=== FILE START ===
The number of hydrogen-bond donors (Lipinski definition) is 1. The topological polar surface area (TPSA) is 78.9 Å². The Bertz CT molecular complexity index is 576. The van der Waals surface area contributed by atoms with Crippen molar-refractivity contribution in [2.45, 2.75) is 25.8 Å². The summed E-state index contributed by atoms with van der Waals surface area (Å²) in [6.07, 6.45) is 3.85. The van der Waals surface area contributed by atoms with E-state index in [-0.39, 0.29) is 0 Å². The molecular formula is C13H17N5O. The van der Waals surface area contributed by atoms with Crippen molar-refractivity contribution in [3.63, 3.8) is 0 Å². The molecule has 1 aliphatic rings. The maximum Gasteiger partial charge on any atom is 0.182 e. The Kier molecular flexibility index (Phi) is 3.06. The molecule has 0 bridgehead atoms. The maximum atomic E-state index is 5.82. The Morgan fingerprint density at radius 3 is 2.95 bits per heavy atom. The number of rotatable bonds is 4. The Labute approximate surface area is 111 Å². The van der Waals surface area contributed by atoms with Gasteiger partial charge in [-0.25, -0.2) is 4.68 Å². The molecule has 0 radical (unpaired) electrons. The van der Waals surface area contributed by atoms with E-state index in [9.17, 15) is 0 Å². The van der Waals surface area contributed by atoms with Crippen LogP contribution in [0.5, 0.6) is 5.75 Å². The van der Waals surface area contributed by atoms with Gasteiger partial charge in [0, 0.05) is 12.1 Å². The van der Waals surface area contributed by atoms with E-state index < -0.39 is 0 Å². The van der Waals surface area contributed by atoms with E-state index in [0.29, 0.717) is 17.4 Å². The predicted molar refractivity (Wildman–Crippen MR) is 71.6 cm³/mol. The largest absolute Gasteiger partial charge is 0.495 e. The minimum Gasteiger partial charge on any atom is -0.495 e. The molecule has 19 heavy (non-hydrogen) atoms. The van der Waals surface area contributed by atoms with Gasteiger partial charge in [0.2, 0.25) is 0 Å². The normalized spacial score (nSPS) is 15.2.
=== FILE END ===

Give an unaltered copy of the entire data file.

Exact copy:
The number of hydrogen-bond donors (Lipinski definition) is 1. The topological polar surface area (TPSA) is 78.9 Å². The Bertz CT molecular complexity index is 576. The van der Waals surface area contributed by atoms with Crippen molar-refractivity contribution in [2.45, 2.75) is 25.8 Å². The summed E-state index contributed by atoms with van der Waals surface area (Å²) in [6.07, 6.45) is 3.85. The van der Waals surface area contributed by atoms with E-state index in [-0.39, 0.29) is 0 Å². The molecular formula is C13H17N5O. The van der Waals surface area contributed by atoms with Crippen molar-refractivity contribution in [3.63, 3.8) is 0 Å². The molecule has 1 aliphatic rings. The maximum Gasteiger partial charge on any atom is 0.182 e. The Kier molecular flexibility index (Phi) is 3.06. The molecule has 0 bridgehead atoms. The maximum atomic E-state index is 5.82. The Morgan fingerprint density at radius 3 is 2.95 bits per heavy atom. The number of rotatable bonds is 4. The Labute approximate surface area is 111 Å². The van der Waals surface area contributed by atoms with Gasteiger partial charge in [-0.25, -0.2) is 4.68 Å². The molecule has 0 radical (unpaired) electrons. The van der Waals surface area contributed by atoms with E-state index in [9.17, 15) is 0 Å². The van der Waals surface area contributed by atoms with Crippen LogP contribution in [0.5, 0.6) is 5.75 Å². The van der Waals surface area contributed by atoms with Gasteiger partial charge in [0, 0.05) is 12.1 Å². The van der Waals surface area contributed by atoms with E-state index < -0.39 is 0 Å². The van der Waals surface area contributed by atoms with E-state index in [0.29, 0.717) is 17.4 Å². The predicted molar refractivity (Wildman–Crippen MR) is 71.6 cm³/mol. The largest absolute Gasteiger partial charge is 0.495 e. The minimum Gasteiger partial charge on any atom is -0.495 e. The molecule has 19 heavy (non-hydrogen) atoms. The van der Waals surface area contributed by atoms with Gasteiger partial charge in [0.2, 0.25) is 0 Å². The normalized spacial score (nSPS) is 15.2.